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Mannerism is a movement emerged in the Renaissance; therefore, it initially coexisted with the Renaissance classical spirit and later with Baroque tendencies, arising from the movement of the Counter-Reformation. ‘Maniera’, according to Giorgio Vasari, is a word that is equivalent to style, to an exercise of art according to certain schemes.[1] However, Mannerism is a highly complicated movement, which cannot be reduced to a phenomenon of artistic decadence manifested in the exercise of art as routine. To go more deeply into it, we must delve into the attitude that artists active in Italy during the third decade of the sixteenth century assumed against the classical art of the Renaissance. The attitude of these artists, which representing Mannerism in its most characteristic phase, is always dialectic: it is based on imitation and simultaneous distortion of classical models; this phenomenon did not occur as a result of the lack of creativity, but by virtue of the presence of a new spirit, while derivative and antagonistic to Renaissance classicism.[2]

Among the artists who represented the Mannerist movement in its truest form, there were personalities whose temperaments, and because of the course of their lives, showed very unique forms of existence, which have some features in common: the ambivalent attitude to art, religion and life in general, the outsized response stimulus whose natures do not correlate with the effects produced and also the presence of an intense creative potential that seems to have fed from the anguish. Francesco Mazzola, known as Parmigianino, and Rosso Fiorentino are among them.[3]

One of the most effective and helpful catalogues of the main features of the art of the mid 16th century was written by Craig Hugh Smyth in his work ‘Mannerism and maniera’. The author, who distinguishes between early Mannerism and maniera mature artists, enumerates a number of objectives, easily identifiable characteristics in the works of mannerist authors.[4]This essay aims to examine and compare some of the main features listed by Smyth in the works of Parmigianino and Rosso.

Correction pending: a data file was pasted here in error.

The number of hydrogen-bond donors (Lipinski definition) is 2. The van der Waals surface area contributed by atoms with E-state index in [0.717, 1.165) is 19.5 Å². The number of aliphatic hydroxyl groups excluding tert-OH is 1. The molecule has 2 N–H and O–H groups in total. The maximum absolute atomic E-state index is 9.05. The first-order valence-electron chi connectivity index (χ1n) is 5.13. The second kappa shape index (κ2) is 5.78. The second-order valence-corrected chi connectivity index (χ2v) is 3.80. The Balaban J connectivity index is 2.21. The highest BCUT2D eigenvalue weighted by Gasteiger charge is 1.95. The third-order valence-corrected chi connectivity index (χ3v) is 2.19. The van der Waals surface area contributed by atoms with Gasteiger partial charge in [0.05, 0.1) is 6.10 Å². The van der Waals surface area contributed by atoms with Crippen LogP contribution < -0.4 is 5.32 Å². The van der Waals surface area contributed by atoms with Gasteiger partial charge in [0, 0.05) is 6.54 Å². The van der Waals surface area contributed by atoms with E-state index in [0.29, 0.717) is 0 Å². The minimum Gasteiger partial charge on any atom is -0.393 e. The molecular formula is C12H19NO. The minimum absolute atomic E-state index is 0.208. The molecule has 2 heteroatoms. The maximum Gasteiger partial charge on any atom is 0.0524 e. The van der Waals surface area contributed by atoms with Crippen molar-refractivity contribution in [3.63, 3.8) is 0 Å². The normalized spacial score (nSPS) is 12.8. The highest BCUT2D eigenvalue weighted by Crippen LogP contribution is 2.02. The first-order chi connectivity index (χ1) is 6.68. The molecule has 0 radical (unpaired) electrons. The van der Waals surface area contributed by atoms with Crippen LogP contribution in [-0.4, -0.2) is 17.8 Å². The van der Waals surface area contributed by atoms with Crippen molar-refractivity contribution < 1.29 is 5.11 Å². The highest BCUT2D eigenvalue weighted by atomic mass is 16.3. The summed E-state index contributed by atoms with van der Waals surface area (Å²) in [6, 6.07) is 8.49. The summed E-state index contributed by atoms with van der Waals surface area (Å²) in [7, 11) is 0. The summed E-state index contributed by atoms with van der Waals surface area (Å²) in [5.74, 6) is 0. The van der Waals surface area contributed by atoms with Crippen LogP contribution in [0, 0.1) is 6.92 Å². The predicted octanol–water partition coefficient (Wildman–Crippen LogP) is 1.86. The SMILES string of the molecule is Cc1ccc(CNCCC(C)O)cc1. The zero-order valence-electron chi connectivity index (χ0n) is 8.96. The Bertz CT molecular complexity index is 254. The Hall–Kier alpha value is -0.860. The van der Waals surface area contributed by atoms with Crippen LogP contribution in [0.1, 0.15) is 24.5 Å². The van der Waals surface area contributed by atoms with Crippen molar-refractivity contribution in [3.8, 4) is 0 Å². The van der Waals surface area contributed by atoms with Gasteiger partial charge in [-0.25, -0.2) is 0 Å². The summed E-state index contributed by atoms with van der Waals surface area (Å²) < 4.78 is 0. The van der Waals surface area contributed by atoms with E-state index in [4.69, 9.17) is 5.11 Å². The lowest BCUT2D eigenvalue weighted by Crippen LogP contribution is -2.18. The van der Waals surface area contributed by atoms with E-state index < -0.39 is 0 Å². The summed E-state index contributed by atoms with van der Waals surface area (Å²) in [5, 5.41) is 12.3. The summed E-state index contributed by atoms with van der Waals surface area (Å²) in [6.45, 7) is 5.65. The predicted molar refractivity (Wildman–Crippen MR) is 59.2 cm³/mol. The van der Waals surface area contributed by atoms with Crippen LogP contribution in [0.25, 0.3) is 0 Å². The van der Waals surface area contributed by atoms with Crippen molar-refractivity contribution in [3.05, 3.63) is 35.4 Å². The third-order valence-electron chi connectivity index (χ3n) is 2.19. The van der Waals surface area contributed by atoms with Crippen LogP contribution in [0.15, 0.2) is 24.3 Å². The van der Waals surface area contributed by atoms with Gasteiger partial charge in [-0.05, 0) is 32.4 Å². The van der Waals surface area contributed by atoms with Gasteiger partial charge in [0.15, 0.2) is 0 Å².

Although Mannerist artists have had a reputation for being very good draughtsmen, but bad colourists, this concept is correct only for the second generation Italian Mannerist,[5] as both Rosso and Parmigianino manifested in the form archetypical, a remarkable coloristic renewal over previous artists. [6] But Parmigianino was an independent artist. His colour is quite different than other painters. Where Rosso forced the local colour and used it dynamically to divide the layers, allowing them flashing in the light, the colour of Parmigianino relied on the finest nuances. A type of greenish general tone is spread over the whole, and to it are subordinated the local colours, running from moss green to pod green.[7] One of the many extraordinary aspects of painting Madonna of the Long Neck (Galleria degli Uffizi, Florence, 1534-39) by Parmigianino is its colour scheme. Golden cushions’ edges and tassels at the feet of the Virgin are audaciously green and red, possibly with reference to hope and charity, but otherwise, everything is silent, despite the contrast between the zones of light and shadow is like brittle. The cloth of honour is mostly pale pink against brown, although there are accents of pale mauve on the sleeves of the Virgin, which is coated otherwise in a dress in greyish and deep blue cloak, whose tones are repeated in the sky. It is hard to think of an altarpiece that is not a night scene that comes closer to being a black and white.[8] However, Rosso, in his evolution as a colourist, developed complex references to ways of modelling of the High Renaissance artists, which correspond to his obvious manipulation of other artistic conventions. His combination of different ways of using colour is also characteristic of other painters of that generation and should be seen as an important component of the Mannerist style. One of the earliest works attributed to the Florentine painter is a fresco of the Assumption of the Virgin at the entrance of SS. Annunziata in Florence, dating 1514. If we compare the work with a contemporary fresco by Andrea del Sarto Birth of the Virgin (1514), also in the same church, we can deduce the source of inspiration for Rosso. If the work by Andrea is observed, a new selection of colours in Florence based on intermediate tones like purple, red neutral, neutral pale yellow and blue rather than red and blue saturated common is appreciated.[9] Rosso took the pale combinations like a starting point and then he regrouped them in what the author S. J. Freedberg described as “imminently dissonant”[10] Although the fresco has suffered over time is possible to observe the juxtaposition of oranges, greens and pale yellows and intense violet. What Rosso did was dress the apostles in tones of similar values, opting, like Andrea, for an extensive range of tones but a restricted range of values. Rosso had considered the invention of Leonardo Da Vinci of the chiaroscuro painting, the theory that different colours in the same light should be relatively the same darkness or lightness or value. [11]